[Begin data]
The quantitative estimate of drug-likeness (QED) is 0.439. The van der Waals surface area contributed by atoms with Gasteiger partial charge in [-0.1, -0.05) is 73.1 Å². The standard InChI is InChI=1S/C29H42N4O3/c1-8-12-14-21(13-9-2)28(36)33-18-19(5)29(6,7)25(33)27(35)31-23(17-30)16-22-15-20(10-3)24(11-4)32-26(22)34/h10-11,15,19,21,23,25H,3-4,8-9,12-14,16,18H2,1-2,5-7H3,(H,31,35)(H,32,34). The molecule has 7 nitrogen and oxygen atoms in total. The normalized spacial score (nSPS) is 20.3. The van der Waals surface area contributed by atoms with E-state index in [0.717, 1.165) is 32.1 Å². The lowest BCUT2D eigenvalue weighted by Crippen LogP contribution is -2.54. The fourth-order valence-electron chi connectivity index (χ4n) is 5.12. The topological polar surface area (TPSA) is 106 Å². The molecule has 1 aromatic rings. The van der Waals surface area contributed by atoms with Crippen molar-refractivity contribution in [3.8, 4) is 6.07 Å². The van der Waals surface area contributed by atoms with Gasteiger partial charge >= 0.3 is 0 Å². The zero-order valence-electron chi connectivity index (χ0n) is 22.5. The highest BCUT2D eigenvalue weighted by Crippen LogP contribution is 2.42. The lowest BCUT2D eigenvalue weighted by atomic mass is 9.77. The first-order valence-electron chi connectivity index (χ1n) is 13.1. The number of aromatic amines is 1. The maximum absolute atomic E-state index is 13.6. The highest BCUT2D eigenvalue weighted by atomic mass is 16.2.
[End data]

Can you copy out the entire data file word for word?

The quantitative estimate of drug-likeness (QED) is 0.439. The van der Waals surface area contributed by atoms with Gasteiger partial charge in [-0.1, -0.05) is 73.1 Å². The standard InChI is InChI=1S/C29H42N4O3/c1-8-12-14-21(13-9-2)28(36)33-18-19(5)29(6,7)25(33)27(35)31-23(17-30)16-22-15-20(10-3)24(11-4)32-26(22)34/h10-11,15,19,21,23,25H,3-4,8-9,12-14,16,18H2,1-2,5-7H3,(H,31,35)(H,32,34). The molecule has 7 nitrogen and oxygen atoms in total. The normalized spacial score (nSPS) is 20.3. The van der Waals surface area contributed by atoms with E-state index in [0.717, 1.165) is 32.1 Å². The lowest BCUT2D eigenvalue weighted by Crippen LogP contribution is -2.54. The fourth-order valence-electron chi connectivity index (χ4n) is 5.12. The topological polar surface area (TPSA) is 106 Å². The molecule has 1 aromatic rings. The van der Waals surface area contributed by atoms with Crippen molar-refractivity contribution in [3.8, 4) is 6.07 Å². The van der Waals surface area contributed by atoms with Gasteiger partial charge >= 0.3 is 0 Å². The zero-order valence-electron chi connectivity index (χ0n) is 22.5. The highest BCUT2D eigenvalue weighted by Crippen LogP contribution is 2.42. The lowest BCUT2D eigenvalue weighted by atomic mass is 9.77. The first-order valence-electron chi connectivity index (χ1n) is 13.1. The number of aromatic amines is 1. The maximum absolute atomic E-state index is 13.6. The highest BCUT2D eigenvalue weighted by atomic mass is 16.2.